What Happens When the Supreme Court Gets the Facts Wrong?
For every ruling made by the U.S. Supreme Court, some will think the justices made the wrong decision. But a recent report shows that the court also gets the facts wrong in an alarming number of cases. ProPublica, a nonprofit organization that produces investigative journalism, examined a sample of Supreme Court cases from 2011 to…
BY Brendan Conley STAFF CONTRIBUTOR
For every ruling made by the U.S. Supreme Court, some will think the justices made the wrong decision. But a recent report shows that the court also gets the facts wrong in an alarming number of cases.
ProPublica, a nonprofit organization that produces investigative journalism, examined a sample of Supreme Court cases from 2011 to 2015.
In the 24 cases that relied on real-world facts, the group found seven errors. Some mistakes were arguably minor, but others concerned a central aspect of the case.
In the 2013 case of Shelby County v. Holder, the Supreme Court ruled that Section 4(b) of the Voting Rights Act of 1965 was unconstitutional. Section 4(b) contains the formula that determined which states needed preclearance before changing their voting laws or practices, and the Supreme Court, in a 5-4 decision, determined that section was unconstitutional because the formula was based on decades-old data.
Chief Justice John Roberts, writing for the majority, published a chart in the body of the opinion showing the gap between black and white voter registration levels in the six states covered by the Voting Rights Act. The chart was meant to illustrate the undeniable fact that black voter registration surged between 1965 and 2004. But some of the numbers were wrong.
ProPublica discovered that Roberts relied on a 2006 report generated by staff members of the Senate Judiciary Committee. Those staffers used a reliable source, the U.S. Census Bureau’s 2004 post-election survey, but they used the wrong numbers, perhaps due to unfamiliarity with how the census bureau handles race and ethnicity.
The staffers mistakenly pulled numbers from the “white alone” category, which includes Hispanics, rather than “white non-Hispanic alone,” which would accurately show the registration levels for white voters.
As a result of the error, the chief justice’s chart showed that black voter registration in Georgia in 2006, which had reached 64.2 percent, exceeded the white voter registration level of 63.5 percent. This was incorrect, as the actual white voter registration level was 68 percent. Roberts’ chart also showed that white voter registration in Virginia in 2004 exceeded black voter registration by only 10 percent, when the actual gap was 14.2 percent.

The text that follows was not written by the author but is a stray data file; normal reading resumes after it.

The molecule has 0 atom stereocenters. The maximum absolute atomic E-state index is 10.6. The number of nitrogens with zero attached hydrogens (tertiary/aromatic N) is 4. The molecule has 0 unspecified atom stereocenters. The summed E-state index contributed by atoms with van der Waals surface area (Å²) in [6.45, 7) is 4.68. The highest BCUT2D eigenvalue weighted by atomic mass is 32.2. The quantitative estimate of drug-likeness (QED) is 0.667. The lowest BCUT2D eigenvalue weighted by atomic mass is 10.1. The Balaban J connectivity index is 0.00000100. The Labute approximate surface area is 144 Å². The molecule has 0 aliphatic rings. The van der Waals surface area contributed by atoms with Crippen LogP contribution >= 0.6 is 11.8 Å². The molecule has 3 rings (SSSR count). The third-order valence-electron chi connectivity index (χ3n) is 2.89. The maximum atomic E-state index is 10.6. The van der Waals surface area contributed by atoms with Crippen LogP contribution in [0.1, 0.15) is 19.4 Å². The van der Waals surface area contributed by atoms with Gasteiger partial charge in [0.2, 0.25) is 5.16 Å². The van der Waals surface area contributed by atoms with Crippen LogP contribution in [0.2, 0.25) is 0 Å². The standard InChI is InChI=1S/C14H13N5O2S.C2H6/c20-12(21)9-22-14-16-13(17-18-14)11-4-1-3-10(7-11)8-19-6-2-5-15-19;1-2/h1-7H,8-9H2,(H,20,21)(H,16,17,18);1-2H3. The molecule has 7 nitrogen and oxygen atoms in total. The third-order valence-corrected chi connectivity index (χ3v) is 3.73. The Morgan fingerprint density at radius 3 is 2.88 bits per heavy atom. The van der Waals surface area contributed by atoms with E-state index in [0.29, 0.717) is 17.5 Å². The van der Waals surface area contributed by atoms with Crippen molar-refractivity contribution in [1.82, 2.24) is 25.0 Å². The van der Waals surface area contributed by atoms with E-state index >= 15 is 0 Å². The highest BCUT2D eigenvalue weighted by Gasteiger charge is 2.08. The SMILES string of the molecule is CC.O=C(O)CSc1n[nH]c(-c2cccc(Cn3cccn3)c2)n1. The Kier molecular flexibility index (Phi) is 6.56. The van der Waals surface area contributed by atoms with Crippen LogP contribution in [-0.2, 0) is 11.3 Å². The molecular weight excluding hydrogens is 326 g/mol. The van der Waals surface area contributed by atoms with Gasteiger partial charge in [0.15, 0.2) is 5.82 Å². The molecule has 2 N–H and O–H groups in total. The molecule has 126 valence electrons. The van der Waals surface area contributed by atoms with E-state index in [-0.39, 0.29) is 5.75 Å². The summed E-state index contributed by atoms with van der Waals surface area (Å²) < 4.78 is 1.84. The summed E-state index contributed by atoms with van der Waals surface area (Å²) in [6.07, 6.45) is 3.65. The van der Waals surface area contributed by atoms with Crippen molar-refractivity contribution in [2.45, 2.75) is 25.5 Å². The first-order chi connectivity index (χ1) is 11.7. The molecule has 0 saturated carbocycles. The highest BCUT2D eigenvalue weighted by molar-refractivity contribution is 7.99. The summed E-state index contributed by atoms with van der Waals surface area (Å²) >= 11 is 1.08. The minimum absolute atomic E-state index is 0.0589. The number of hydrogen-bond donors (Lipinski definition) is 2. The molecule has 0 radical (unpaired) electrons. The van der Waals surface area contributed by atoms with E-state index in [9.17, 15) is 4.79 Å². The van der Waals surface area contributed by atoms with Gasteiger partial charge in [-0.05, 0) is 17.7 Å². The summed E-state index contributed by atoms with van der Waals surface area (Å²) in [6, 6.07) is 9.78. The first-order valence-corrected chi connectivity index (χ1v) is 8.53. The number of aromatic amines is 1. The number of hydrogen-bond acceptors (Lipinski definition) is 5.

In the 2011 case NASA v. Nelson, the Supreme Court unanimously held that independent contractors working for the federal government could be asked about their private lives in background checks, including questions about drug use. Justice Alito, writing for the unified court, wrote that such questions are “part of a standard employment background check of the sort used by millions of private employers.”
Roberts cited an amicus brief submitted by background check industry groups that claimed “more than 88% of U.S. companies … perform background checks on their employees.”
When ProPublica questioned the National Association of Professional Background Screeners about the source of its “more than 88%” figure, the association was not able to provide one, and ProPublica found that the association featured the 88 percent figure in lobbying materials months before the survey that supposedly provided the data was even conducted. ProPublica warns that its sample was too small to draw any conclusions about the rate of factual errors in Supreme Court decisions, but it is troubling that significant errors were uncovered even in such a small sample.
The errors are not really surprising, as neither the justices nor their clerks usually have any background in statistics, and there is not an established research service or group of fact checkers to assist them. The court often relies on amicus briefs that cite factual assertions, some of which are unsubstantiated. The justices sometimes acknowledge their own lack of expertise. During oral arguments in a recent gerrymandering case, Chief Justice Roberts referred to some of the evidence being presented as “sociological gobbledygook.”
Legal expert Kenneth Culp Davis proposed a solution to the problem in the 1980s. Davis said that the Supreme Court should have its own research organization similar to the Congressional Research Service, to perform needed research and analysis. The idea did not take hold at the time.
Of course, the justices could choose to employ clerks with training in statistics instead of just law degrees, or hire experts with such training. But some solution must be implemented. The justices of the nation’s highest court, deciding cases of the utmost importance, need to take seriously the need for accurate empirical facts in their decisions.
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